The problem is the conversion of the existing formatted text. We have already gone through 2 conversions: the first was from Quark to FrameMaker, which was to give us better overall book generation; the second was from FrameMaker on the Mac to Framemaker on Windows.
Both of these conversions were *extremely* painful, and took many person-months to do -- far more than we anticipated. Ideally, FrameMaker would move to supporting Unicode, and we wouldn't have to convert again, but I don't know what Adobe's plans are (anyone have an idea?).
Juliusz Chroboczek wrote:
> Kenneth Whistler <email@example.com>:
> KW> Not highly recommended! If we could have used a text layout
> KW> tool that understood Unicode fonts, we would have.
> Could I suggest that you have a look into the ``Omega'' variant of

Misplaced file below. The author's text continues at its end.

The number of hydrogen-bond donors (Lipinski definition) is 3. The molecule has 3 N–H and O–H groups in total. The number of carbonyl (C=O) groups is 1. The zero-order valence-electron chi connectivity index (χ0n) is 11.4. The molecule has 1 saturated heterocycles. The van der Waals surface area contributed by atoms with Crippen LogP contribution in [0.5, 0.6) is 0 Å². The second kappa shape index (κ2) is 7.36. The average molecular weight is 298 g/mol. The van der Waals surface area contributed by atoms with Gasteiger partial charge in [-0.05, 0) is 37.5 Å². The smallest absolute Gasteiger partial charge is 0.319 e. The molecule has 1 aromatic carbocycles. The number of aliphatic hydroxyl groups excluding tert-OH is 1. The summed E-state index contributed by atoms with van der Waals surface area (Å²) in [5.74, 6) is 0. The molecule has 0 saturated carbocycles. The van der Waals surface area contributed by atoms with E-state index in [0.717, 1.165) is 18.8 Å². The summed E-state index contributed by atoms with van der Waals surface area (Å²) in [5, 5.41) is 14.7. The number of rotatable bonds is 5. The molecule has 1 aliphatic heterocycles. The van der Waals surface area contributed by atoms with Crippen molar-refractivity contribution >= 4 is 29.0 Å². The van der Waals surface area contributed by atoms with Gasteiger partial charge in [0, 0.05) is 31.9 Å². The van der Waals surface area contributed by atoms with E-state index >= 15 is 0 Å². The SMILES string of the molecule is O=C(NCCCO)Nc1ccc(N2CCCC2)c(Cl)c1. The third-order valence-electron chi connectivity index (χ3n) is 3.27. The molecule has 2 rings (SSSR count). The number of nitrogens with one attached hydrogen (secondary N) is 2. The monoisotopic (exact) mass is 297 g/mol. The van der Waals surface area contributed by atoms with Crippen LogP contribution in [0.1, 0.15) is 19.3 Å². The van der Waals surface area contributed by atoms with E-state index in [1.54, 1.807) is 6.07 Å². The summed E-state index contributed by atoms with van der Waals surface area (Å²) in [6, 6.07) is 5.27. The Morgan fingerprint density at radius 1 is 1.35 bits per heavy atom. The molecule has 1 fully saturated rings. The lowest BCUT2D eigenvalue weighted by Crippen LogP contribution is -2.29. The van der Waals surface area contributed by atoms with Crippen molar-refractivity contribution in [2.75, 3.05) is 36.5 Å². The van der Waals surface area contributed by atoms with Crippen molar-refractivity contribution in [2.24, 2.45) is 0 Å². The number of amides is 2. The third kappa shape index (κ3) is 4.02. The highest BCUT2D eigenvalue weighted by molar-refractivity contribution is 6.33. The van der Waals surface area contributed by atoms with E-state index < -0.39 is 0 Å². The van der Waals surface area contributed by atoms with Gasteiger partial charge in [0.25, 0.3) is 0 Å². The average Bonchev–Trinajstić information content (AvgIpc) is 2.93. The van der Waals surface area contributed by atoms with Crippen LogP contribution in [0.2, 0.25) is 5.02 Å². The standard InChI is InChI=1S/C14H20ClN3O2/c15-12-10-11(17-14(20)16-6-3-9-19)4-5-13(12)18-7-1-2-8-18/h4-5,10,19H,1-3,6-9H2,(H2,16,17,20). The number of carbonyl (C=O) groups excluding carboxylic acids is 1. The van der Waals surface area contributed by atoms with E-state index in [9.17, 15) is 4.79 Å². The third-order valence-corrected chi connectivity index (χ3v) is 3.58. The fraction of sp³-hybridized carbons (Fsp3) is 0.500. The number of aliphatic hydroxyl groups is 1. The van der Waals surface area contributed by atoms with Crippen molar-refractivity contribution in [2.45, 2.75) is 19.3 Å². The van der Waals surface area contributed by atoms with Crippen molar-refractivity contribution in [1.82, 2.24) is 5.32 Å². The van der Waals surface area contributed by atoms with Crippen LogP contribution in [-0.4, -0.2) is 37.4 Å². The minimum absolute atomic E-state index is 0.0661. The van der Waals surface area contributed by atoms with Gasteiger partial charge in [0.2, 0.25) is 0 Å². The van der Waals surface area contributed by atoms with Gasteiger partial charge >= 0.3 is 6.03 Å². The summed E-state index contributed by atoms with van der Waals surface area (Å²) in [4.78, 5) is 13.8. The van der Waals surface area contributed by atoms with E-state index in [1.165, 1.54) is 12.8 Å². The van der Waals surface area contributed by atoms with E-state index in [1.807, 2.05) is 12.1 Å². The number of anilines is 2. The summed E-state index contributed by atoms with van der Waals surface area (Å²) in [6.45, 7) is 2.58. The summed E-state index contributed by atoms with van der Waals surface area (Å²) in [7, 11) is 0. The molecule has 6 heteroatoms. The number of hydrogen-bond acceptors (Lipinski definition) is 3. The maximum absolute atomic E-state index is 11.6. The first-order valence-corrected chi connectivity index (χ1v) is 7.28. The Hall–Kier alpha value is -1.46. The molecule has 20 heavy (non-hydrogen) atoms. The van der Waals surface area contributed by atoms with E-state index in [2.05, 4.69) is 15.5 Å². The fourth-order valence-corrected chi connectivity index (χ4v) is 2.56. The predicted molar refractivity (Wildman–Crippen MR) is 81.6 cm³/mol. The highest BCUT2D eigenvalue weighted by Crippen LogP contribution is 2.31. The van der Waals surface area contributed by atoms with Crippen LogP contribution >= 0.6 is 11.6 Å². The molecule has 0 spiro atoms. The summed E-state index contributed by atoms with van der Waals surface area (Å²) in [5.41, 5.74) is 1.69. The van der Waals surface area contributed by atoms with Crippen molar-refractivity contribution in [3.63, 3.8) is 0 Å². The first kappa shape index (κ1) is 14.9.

> TeX? Omega supports complex user-customisable mappings between the
> input encoding (which can be anything from UTF-16 through your
> favourite legacy encoding to an ASCII-only Arabic transliteration),
> the Omega internal encoding (a glyph encoding based on Unicode) and
> the output encoding (anything your fonts use). The mapping mechanisms
> have been designed to be sufficiently powerful to handle scripts such
> as Arabic. Don't ask about Bidi, Omega supports sixteen writing
> Out of the box, Omega currently supports Latin, Greek, Cyrillic,
> Arabic, Hebrew, Tifinagh and maths. However, it has been designed to
> be extremely extensible, and you should get enthusiastic support and
> help from the authors.
> I refer you to
> or to your favourite TeX distribution.
> Juliusz Chroboczek
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